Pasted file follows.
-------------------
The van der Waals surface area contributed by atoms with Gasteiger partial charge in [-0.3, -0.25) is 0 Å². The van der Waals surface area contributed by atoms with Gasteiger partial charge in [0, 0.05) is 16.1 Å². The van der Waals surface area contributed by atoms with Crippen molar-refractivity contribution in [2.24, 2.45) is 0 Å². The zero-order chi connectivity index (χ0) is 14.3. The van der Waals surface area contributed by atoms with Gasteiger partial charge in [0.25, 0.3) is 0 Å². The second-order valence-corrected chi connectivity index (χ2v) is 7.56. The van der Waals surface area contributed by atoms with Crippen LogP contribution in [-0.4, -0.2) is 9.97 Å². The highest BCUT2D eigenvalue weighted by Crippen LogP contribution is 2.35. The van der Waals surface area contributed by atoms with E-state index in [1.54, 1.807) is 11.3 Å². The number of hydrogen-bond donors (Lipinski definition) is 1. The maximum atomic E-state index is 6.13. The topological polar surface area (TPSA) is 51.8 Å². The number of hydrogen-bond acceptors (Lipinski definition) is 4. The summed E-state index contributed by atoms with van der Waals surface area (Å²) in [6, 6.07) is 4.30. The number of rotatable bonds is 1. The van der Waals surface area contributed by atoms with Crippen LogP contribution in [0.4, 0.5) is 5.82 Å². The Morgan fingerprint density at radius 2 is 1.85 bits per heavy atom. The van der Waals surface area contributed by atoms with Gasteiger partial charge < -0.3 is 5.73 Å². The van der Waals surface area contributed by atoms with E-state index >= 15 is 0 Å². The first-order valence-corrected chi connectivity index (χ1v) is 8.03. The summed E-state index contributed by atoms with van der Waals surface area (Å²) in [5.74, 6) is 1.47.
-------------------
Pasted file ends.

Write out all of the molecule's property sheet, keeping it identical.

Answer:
The van der Waals surface area contributed by atoms with Gasteiger partial charge in [-0.3, -0.25) is 0 Å². The van der Waals surface area contributed by atoms with Gasteiger partial charge in [0, 0.05) is 16.1 Å². The van der Waals surface area contributed by atoms with Crippen molar-refractivity contribution in [2.24, 2.45) is 0 Å². The zero-order chi connectivity index (χ0) is 14.3. The van der Waals surface area contributed by atoms with Gasteiger partial charge in [0.25, 0.3) is 0 Å². The second-order valence-corrected chi connectivity index (χ2v) is 7.56. The van der Waals surface area contributed by atoms with Crippen LogP contribution in [-0.4, -0.2) is 9.97 Å². The highest BCUT2D eigenvalue weighted by Crippen LogP contribution is 2.35. The van der Waals surface area contributed by atoms with E-state index in [1.54, 1.807) is 11.3 Å². The number of hydrogen-bond donors (Lipinski definition) is 1. The maximum atomic E-state index is 6.13. The topological polar surface area (TPSA) is 51.8 Å². The number of hydrogen-bond acceptors (Lipinski definition) is 4. The summed E-state index contributed by atoms with van der Waals surface area (Å²) in [6, 6.07) is 4.30. The number of rotatable bonds is 1. The van der Waals surface area contributed by atoms with Crippen LogP contribution in [0.4, 0.5) is 5.82 Å². The Morgan fingerprint density at radius 2 is 1.85 bits per heavy atom. The van der Waals surface area contributed by atoms with Gasteiger partial charge < -0.3 is 5.73 Å². The van der Waals surface area contributed by atoms with E-state index >= 15 is 0 Å². The first-order valence-corrected chi connectivity index (χ1v) is 8.03. The summed E-state index contributed by atoms with van der Waals surface area (Å²) in [5.74, 6) is 1.47.